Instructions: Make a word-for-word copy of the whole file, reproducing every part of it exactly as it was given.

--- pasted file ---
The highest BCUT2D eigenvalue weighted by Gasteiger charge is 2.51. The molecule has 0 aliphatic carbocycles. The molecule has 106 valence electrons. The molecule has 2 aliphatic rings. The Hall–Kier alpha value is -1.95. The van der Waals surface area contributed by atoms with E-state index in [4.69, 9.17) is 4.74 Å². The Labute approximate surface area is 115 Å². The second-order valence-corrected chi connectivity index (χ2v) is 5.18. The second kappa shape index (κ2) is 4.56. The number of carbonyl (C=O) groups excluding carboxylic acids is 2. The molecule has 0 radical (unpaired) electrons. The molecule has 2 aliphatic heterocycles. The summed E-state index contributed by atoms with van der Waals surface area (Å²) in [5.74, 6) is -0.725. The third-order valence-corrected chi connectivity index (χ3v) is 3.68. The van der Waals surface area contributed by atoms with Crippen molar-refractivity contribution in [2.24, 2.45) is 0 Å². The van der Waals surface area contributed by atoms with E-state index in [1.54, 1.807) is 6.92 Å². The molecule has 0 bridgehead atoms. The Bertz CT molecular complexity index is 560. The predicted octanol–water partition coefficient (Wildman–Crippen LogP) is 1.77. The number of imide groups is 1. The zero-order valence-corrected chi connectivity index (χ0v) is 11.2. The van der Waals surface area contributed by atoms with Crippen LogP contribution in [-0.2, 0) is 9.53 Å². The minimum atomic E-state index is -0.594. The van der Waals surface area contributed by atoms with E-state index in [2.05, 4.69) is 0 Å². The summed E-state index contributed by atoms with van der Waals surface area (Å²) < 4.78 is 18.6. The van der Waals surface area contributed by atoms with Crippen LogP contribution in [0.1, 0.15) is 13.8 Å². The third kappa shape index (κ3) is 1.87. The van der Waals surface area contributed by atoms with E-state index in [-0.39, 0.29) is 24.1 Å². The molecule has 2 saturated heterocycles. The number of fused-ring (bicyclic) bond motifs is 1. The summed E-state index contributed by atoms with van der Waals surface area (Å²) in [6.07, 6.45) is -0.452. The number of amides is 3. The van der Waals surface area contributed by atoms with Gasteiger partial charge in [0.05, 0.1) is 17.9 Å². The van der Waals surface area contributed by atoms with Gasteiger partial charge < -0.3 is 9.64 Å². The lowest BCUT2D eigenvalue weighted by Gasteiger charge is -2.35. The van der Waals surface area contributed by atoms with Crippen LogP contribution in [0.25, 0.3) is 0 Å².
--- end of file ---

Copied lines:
The highest BCUT2D eigenvalue weighted by Gasteiger charge is 2.51. The molecule has 0 aliphatic carbocycles. The molecule has 106 valence electrons. The molecule has 2 aliphatic rings. The Hall–Kier alpha value is -1.95. The van der Waals surface area contributed by atoms with E-state index in [4.69, 9.17) is 4.74 Å². The Labute approximate surface area is 115 Å². The second-order valence-corrected chi connectivity index (χ2v) is 5.18. The second kappa shape index (κ2) is 4.56. The number of carbonyl (C=O) groups excluding carboxylic acids is 2. The molecule has 0 radical (unpaired) electrons. The molecule has 2 aliphatic heterocycles. The summed E-state index contributed by atoms with van der Waals surface area (Å²) in [5.74, 6) is -0.725. The third-order valence-corrected chi connectivity index (χ3v) is 3.68. The van der Waals surface area contributed by atoms with Crippen molar-refractivity contribution in [2.24, 2.45) is 0 Å². The van der Waals surface area contributed by atoms with E-state index in [1.54, 1.807) is 6.92 Å². The molecule has 0 bridgehead atoms. The Bertz CT molecular complexity index is 560. The predicted octanol–water partition coefficient (Wildman–Crippen LogP) is 1.77. The number of imide groups is 1. The zero-order valence-corrected chi connectivity index (χ0v) is 11.2. The van der Waals surface area contributed by atoms with Crippen LogP contribution in [-0.2, 0) is 9.53 Å². The minimum atomic E-state index is -0.594. The van der Waals surface area contributed by atoms with E-state index in [2.05, 4.69) is 0 Å². The summed E-state index contributed by atoms with van der Waals surface area (Å²) < 4.78 is 18.6. The van der Waals surface area contributed by atoms with Crippen LogP contribution in [0.1, 0.15) is 13.8 Å². The third kappa shape index (κ3) is 1.87. The van der Waals surface area contributed by atoms with E-state index in [-0.39, 0.29) is 24.1 Å². The molecule has 2 saturated heterocycles. The number of fused-ring (bicyclic) bond motifs is 1. The summed E-state index contributed by atoms with van der Waals surface area (Å²) in [6.07, 6.45) is -0.452. The number of amides is 3. The van der Waals surface area contributed by atoms with Gasteiger partial charge in [0.05, 0.1) is 17.9 Å². The van der Waals surface area contributed by atoms with Gasteiger partial charge < -0.3 is 9.64 Å². The lowest BCUT2D eigenvalue weighted by Gasteiger charge is -2.35. The van der Waals surface area contributed by atoms with Crippen LogP contribution in [0.25, 0.3) is 0 Å².